G (named gee ) The American Heritage Dictionary of the English Language. 1976. is the 7th letter in the ISO basic Latin alphabet.
Ruga's positioning of 'G' shows that alphabetic order related to the letters' values as Greek numerals was a concern even in the 3rd century BC. According to some records, the original seventh letter, 'Z', had been purged from the Latin alphabet somewhat earlier in the 3rd century BC by the Roman censor Appius Claudius, who found it distasteful and foreign. Encyclopaedia Romana Sampson (1985) suggests that: "Evidently the order of the alphabet was felt to be such a concrete thing that a new letter could be added in the middle only if a 'space' was created by the dropping of an old letter." Evertype.com
George Hempl (1899) proposes that there never was such a "space" in the alphabet and that in fact 'G' was a direct descendant of zeta. Zeta took shapes like ⊏ in some of the Old Italic scripts; the development of the monumental form 'G' from this shape would be exactly parallel to the development of 'C' from gamma. He suggests that the pronunciation > was due to contamination from the also similar-looking 'K'.
Eventually, both and developed palatalized before front vowels; consequently in today's Romance languages, and have different sound values depending on context (known as hard and soft C and hard and soft G). Because of French influence, English orthography shares this feature.
Generally, the two forms are complementary, but occasionally the difference has been exploited to provide contrast. In the International Phonetic Alphabet, opentail has always represented a voiced velar plosive, while was distinguished from and represented a voiced velar fricative from 1895 to 1900. In 1948, the Council of the International Phonetic Association recognized and as typographic equivalents, and this decision was reaffirmed in 1993. While the 1949 Principles of the International Phonetic Association recommended the use of for a velar plosive and for an advanced one for languages where it is preferable to distinguish the two, such as Russian, this practice never caught on. The 1999 Handbook of the International Phonetic Association, the successor to the Principles, abandoned the recommendation and acknowledged both shapes as acceptable variants.
Wong et al. (2018) found that native English speakers have little conscious awareness of the looptail 'g' (). They write: "Despite being questioned repeatedly, and despite being informed directly that G has two lowercase print forms, nearly half of the participants failed to reveal any knowledge of the looptail 'g', and only 1 of the 38 participants was able to write looptail 'g' correctly."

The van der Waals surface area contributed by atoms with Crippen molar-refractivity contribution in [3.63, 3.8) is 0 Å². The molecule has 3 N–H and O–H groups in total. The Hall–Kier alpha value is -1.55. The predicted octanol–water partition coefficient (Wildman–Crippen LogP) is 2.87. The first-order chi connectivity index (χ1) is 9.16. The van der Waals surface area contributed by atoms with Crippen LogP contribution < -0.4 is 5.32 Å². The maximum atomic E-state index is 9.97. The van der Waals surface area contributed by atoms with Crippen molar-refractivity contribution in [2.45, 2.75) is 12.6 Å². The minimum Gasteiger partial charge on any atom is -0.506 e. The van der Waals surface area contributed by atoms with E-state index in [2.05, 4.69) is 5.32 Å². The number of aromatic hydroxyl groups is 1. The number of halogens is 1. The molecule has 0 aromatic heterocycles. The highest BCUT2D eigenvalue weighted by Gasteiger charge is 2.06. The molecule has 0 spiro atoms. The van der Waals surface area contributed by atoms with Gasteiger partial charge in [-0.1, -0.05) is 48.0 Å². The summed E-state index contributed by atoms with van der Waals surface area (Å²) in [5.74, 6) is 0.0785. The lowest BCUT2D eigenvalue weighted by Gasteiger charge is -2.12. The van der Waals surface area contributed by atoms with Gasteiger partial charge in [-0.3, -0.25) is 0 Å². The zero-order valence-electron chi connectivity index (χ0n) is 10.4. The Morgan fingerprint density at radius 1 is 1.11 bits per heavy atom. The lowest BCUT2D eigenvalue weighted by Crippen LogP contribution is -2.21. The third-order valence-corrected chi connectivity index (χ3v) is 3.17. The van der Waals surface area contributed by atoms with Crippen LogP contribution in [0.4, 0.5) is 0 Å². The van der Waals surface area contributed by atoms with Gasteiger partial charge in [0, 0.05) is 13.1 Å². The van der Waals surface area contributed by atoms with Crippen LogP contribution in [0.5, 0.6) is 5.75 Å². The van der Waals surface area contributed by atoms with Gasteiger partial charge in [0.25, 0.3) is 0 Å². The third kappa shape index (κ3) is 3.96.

In words of Romance origin, is mainly soft before (including the digraphs and ), , or , and hard otherwise. Soft is also used in many words that came into English through medieval or modern Romance languages from languages without soft (like Ancient Latin and Greek) (e.g. or logic). There are many English words of non-Romance origin where is hard though followed by or (e.g. get, gift), and a few in which is soft though followed by such as gaol or margarine.
The double consonant has the value (hard ) as in nugget, with very few exceptions: in suggest and in exaggerate and veggies.
The digraph has the value (soft ), as in badger. Non-digraph can also occur, in compounds like floodgate and headgear.
The digraph may represent
The digraph (in many cases a replacement for the obsolete letter yogh, which took various values including , , and ) may represent
The digraph may represent
The trigraph has the value as in gingham or dinghy. Non-trigraph also occurs, in compounds like stronghold and dunghill.
In Italian and Romanian, is used to represent before front vowels where would otherwise represent a soft value. In Italian and French, is used to represent the palatal nasal , a sound somewhat similar to the in English canyon. In Italian, the trigraph , when appearing before a vowel or as the article and pronoun , represents the palatal lateral approximant .
Other languages typically use to represent regardless of position.
Amongst European languages Czech language, Dutch language and Finnish language are an exception as they do not have in their native words. In Dutch language represents a voiced velar fricative instead, a sound that does not occur in modern English, but there is a dialectal variation: many Netherlandic dialects use a voiceless fricative ( or ) instead, and in southern dialects it may be palatal . Nevertheless, word-finally it is always voiceless in all dialects, including the standard Dutch of Belgium and the Netherlands. On the other hand, some dialects (like Amelands), may have a phonemic .